Sub-problem 3c - Page 2 of 4 |
ID# C103C02 |
Sub-problem 3c: Critical movement analysis
What is critical movement analysis? Critical
movement analysis is a method to determine whether the projected volumes at a
signalized intersection will be under, near, or over the intersection's capacity
to accommodate them. The method is fully documented as a planning-level
procedure in Transportation Research Circular 212. The method considers each of the
four conflicting movement pairs at the intersection (for example, the NB LT and
the SB TH movements). The critical movements for each intersection phase
(for example, the maximum of either the NB LT/SB TH movement and the SB LT/NB TH
movement) are summed. This sum is compared with the following standards:
Exhibit 1-36. Intersection Performance Assessment by
Critical Volume |
Sum
of Critical Volumes (v/hr) |
Intersection Performance Assessment |
0-1,200 |
Under capacity |
1,201 - 1,400 |
Near capacity |
1,401 and above |
Over capacity |
What data are needed to conduct critical movement
analysis? The approach volumes, the number of lanes, and the lane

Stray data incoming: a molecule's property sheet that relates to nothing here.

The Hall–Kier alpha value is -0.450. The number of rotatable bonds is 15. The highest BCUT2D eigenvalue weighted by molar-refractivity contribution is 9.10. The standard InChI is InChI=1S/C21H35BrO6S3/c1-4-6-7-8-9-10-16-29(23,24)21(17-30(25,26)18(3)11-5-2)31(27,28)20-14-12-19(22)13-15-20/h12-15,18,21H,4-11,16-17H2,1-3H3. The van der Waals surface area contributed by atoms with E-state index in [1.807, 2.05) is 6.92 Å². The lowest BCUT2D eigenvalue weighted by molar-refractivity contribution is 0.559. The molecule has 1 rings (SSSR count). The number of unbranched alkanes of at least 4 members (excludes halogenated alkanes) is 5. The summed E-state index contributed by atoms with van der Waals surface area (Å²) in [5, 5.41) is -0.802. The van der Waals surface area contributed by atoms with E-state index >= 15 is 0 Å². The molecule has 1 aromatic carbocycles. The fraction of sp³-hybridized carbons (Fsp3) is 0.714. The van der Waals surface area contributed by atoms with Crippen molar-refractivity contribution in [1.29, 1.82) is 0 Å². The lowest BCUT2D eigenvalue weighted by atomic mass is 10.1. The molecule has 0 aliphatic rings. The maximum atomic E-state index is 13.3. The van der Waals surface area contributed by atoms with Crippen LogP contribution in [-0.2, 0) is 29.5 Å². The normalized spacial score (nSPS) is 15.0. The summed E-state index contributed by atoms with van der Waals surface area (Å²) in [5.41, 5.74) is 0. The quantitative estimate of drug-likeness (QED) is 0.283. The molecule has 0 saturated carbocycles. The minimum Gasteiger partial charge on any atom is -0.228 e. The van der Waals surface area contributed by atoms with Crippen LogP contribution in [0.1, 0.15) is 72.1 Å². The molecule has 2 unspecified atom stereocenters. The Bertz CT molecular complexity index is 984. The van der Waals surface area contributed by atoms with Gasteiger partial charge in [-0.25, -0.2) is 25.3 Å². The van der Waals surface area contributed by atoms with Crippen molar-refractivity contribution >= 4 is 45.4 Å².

configuration on each approach are the data
needed to conduct a critical movement analysis.
What outputs are produced by critical movement analysis? Critical movement analysis produces only
an assessment of the intersection's sufficiency to accommodate the projected
volumes. It does NOT provide estimates of delay, LOS, or queue lengths.
Are the results from critical movement analysis any more or
less valid than the results produced by the HCM or by microscopic simulation
models? The results of a critical movement analysis help to determine
whether the intersection will operate under, near, or over capacity. It is
more of an approximation than either the HCM or other models, but in many cases
the results from a critical movement analysis are sufficient to answer the
question at hand.
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